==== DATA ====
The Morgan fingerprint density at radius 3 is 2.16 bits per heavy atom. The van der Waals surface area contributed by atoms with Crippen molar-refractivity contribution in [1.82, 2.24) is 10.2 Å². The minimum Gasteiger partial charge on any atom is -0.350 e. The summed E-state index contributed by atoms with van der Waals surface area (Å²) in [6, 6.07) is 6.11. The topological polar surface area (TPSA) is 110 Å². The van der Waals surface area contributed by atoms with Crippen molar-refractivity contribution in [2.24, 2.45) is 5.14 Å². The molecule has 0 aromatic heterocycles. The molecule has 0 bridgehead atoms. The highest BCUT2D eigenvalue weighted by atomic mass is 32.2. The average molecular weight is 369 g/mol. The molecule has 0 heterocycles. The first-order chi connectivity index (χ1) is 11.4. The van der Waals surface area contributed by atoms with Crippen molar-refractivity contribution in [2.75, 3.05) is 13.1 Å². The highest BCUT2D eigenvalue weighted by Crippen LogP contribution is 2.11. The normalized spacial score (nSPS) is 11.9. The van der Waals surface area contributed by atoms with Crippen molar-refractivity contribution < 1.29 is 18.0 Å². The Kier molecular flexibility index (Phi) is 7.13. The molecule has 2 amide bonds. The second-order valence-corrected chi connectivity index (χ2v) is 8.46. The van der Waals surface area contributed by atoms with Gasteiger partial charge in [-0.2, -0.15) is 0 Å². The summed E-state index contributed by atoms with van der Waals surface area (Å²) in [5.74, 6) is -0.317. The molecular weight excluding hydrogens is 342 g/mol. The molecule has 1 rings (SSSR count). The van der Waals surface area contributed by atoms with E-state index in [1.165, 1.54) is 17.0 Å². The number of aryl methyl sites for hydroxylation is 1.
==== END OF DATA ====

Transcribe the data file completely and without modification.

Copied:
The Morgan fingerprint density at radius 3 is 2.16 bits per heavy atom. The van der Waals surface area contributed by atoms with Crippen molar-refractivity contribution in [1.82, 2.24) is 10.2 Å². The minimum Gasteiger partial charge on any atom is -0.350 e. The summed E-state index contributed by atoms with van der Waals surface area (Å²) in [6, 6.07) is 6.11. The topological polar surface area (TPSA) is 110 Å². The van der Waals surface area contributed by atoms with Crippen molar-refractivity contribution in [2.24, 2.45) is 5.14 Å². The molecule has 0 aromatic heterocycles. The molecule has 0 bridgehead atoms. The highest BCUT2D eigenvalue weighted by atomic mass is 32.2. The average molecular weight is 369 g/mol. The molecule has 0 heterocycles. The first-order chi connectivity index (χ1) is 11.4. The van der Waals surface area contributed by atoms with Crippen molar-refractivity contribution in [2.75, 3.05) is 13.1 Å². The highest BCUT2D eigenvalue weighted by Crippen LogP contribution is 2.11. The normalized spacial score (nSPS) is 11.9. The van der Waals surface area contributed by atoms with Crippen molar-refractivity contribution < 1.29 is 18.0 Å². The Kier molecular flexibility index (Phi) is 7.13. The molecule has 2 amide bonds. The second-order valence-corrected chi connectivity index (χ2v) is 8.46. The van der Waals surface area contributed by atoms with Gasteiger partial charge in [-0.2, -0.15) is 0 Å². The summed E-state index contributed by atoms with van der Waals surface area (Å²) in [5.74, 6) is -0.317. The molecular weight excluding hydrogens is 342 g/mol. The molecule has 1 rings (SSSR count). The van der Waals surface area contributed by atoms with E-state index in [1.165, 1.54) is 17.0 Å². The number of aryl methyl sites for hydroxylation is 1.